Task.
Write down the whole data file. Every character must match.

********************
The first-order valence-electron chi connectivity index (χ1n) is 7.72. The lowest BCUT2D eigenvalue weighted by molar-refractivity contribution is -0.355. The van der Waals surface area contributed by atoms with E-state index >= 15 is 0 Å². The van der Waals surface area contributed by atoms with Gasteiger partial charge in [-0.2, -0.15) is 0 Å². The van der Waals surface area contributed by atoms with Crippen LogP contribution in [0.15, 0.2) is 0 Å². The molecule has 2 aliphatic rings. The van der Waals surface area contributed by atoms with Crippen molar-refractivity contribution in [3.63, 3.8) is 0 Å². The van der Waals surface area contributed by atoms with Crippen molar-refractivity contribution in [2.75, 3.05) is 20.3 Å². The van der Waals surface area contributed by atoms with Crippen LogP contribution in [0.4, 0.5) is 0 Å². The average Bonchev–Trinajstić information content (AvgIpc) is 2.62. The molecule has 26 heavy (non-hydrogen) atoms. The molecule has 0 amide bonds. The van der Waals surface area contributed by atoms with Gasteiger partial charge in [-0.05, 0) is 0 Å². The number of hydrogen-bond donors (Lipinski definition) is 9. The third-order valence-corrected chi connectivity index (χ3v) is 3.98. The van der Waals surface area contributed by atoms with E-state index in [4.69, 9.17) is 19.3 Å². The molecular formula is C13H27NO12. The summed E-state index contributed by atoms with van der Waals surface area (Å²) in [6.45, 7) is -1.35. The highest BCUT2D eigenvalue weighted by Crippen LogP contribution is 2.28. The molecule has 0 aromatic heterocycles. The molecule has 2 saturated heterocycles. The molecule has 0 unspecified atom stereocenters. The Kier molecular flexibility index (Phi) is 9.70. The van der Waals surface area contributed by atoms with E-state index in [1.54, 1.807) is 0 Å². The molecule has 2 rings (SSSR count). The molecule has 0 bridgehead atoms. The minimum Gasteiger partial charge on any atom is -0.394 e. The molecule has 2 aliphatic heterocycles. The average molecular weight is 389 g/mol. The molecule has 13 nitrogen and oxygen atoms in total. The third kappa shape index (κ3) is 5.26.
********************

The first-order valence-electron chi connectivity index (χ1n) is 7.72. The lowest BCUT2D eigenvalue weighted by molar-refractivity contribution is -0.355. The van der Waals surface area contributed by atoms with E-state index >= 15 is 0 Å². The van der Waals surface area contributed by atoms with Gasteiger partial charge in [-0.2, -0.15) is 0 Å². The van der Waals surface area contributed by atoms with Crippen LogP contribution in [0.15, 0.2) is 0 Å². The molecule has 2 aliphatic rings. The van der Waals surface area contributed by atoms with Crippen molar-refractivity contribution in [3.63, 3.8) is 0 Å². The van der Waals surface area contributed by atoms with Crippen molar-refractivity contribution in [2.75, 3.05) is 20.3 Å². The van der Waals surface area contributed by atoms with Crippen LogP contribution in [0.4, 0.5) is 0 Å². The average Bonchev–Trinajstić information content (AvgIpc) is 2.62. The molecule has 26 heavy (non-hydrogen) atoms. The molecule has 0 amide bonds. The van der Waals surface area contributed by atoms with Gasteiger partial charge in [-0.05, 0) is 0 Å². The number of hydrogen-bond donors (Lipinski definition) is 9. The third-order valence-corrected chi connectivity index (χ3v) is 3.98. The van der Waals surface area contributed by atoms with E-state index in [4.69, 9.17) is 19.3 Å². The molecular formula is C13H27NO12. The summed E-state index contributed by atoms with van der Waals surface area (Å²) in [6.45, 7) is -1.35. The highest BCUT2D eigenvalue weighted by Crippen LogP contribution is 2.28. The molecule has 0 aromatic heterocycles. The molecule has 2 saturated heterocycles. The molecule has 0 unspecified atom stereocenters. The Kier molecular flexibility index (Phi) is 9.70. The van der Waals surface area contributed by atoms with E-state index in [1.54, 1.807) is 0 Å². The molecule has 2 rings (SSSR count). The molecule has 0 bridgehead atoms. The minimum Gasteiger partial charge on any atom is -0.394 e. The molecule has 2 aliphatic heterocycles. The average molecular weight is 389 g/mol. The molecule has 13 nitrogen and oxygen atoms in total. The third kappa shape index (κ3) is 5.26.